dotherightthing: Social Networking Meets Corporate Social Performance


We've taken a look at a couple of new sites harnessing the power of Web 2.0 to facilitate communication and organization on sustainability issues. The newest, dotherightthing, gives users the power to rate major corporations such as Wal-Mart, Whole Foods and Starbuck's on their performance in non-financial areas. Users control every aspect of the rating and evaluation process, from the choice of companies to the standards by which they're critiqued. According to the site's announcement of its launch on Tuesday:

Companies are evaluated by the dotherightthing community in three stages. First, a company is submitted for evaluation by an interested user and its first "stories," describing its activities with social and/or environmental impacts, are posted. Second, once the community has shown significant interest in the company's activities, it is selected for evaluation, during which the community has a limited time to evaluate its social performance. Third, at the end of the evaluation period, the company's "social performance" score is revealed to the world and tracked in real time, as additional information is contributed about the company.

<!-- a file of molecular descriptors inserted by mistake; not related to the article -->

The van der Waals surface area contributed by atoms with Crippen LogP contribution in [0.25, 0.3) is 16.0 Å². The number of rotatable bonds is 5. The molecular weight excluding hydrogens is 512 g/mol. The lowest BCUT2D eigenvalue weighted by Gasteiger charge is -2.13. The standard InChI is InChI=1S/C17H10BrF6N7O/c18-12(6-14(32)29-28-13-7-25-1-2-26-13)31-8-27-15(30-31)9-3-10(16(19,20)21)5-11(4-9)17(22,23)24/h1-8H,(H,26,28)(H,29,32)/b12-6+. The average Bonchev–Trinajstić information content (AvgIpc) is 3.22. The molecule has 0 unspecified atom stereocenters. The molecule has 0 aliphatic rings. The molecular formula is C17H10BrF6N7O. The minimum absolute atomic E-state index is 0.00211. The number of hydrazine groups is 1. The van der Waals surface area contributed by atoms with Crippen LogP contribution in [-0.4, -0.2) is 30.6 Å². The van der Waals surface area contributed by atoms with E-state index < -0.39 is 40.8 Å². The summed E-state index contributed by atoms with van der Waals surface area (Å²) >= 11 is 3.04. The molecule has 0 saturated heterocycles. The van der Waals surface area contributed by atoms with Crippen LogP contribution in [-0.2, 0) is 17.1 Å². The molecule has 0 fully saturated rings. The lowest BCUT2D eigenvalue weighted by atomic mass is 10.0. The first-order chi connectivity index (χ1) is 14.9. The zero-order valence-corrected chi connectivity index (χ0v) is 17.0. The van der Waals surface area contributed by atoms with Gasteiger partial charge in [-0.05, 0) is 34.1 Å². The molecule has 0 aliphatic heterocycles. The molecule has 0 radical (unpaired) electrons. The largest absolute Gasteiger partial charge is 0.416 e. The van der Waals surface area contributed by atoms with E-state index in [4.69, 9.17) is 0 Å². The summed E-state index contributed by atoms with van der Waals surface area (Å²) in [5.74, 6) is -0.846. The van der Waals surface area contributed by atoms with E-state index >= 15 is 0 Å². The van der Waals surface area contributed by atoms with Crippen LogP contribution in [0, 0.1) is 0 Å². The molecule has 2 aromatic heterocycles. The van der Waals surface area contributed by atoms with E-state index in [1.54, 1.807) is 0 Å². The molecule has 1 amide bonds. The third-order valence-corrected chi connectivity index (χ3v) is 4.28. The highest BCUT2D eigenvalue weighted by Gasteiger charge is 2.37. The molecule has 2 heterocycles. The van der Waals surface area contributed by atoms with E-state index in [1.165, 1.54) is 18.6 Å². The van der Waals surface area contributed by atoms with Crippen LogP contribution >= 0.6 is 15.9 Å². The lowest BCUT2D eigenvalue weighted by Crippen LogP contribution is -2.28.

The idea is to get companies and their executives talking to consumers. While this isn't a completely new idea, dotherightthing may be the first site to harness a Digg- (or Hugg-) like ratings system on corporate social and environmental performance. The site itself is really easy to use, although if you're one who wants to dig into the methodology, it may appear complex at first: we were a little confused at numbers and rankings generated, but finally came to realize that's it's all about user submissions and ratings -- the system does the rest.

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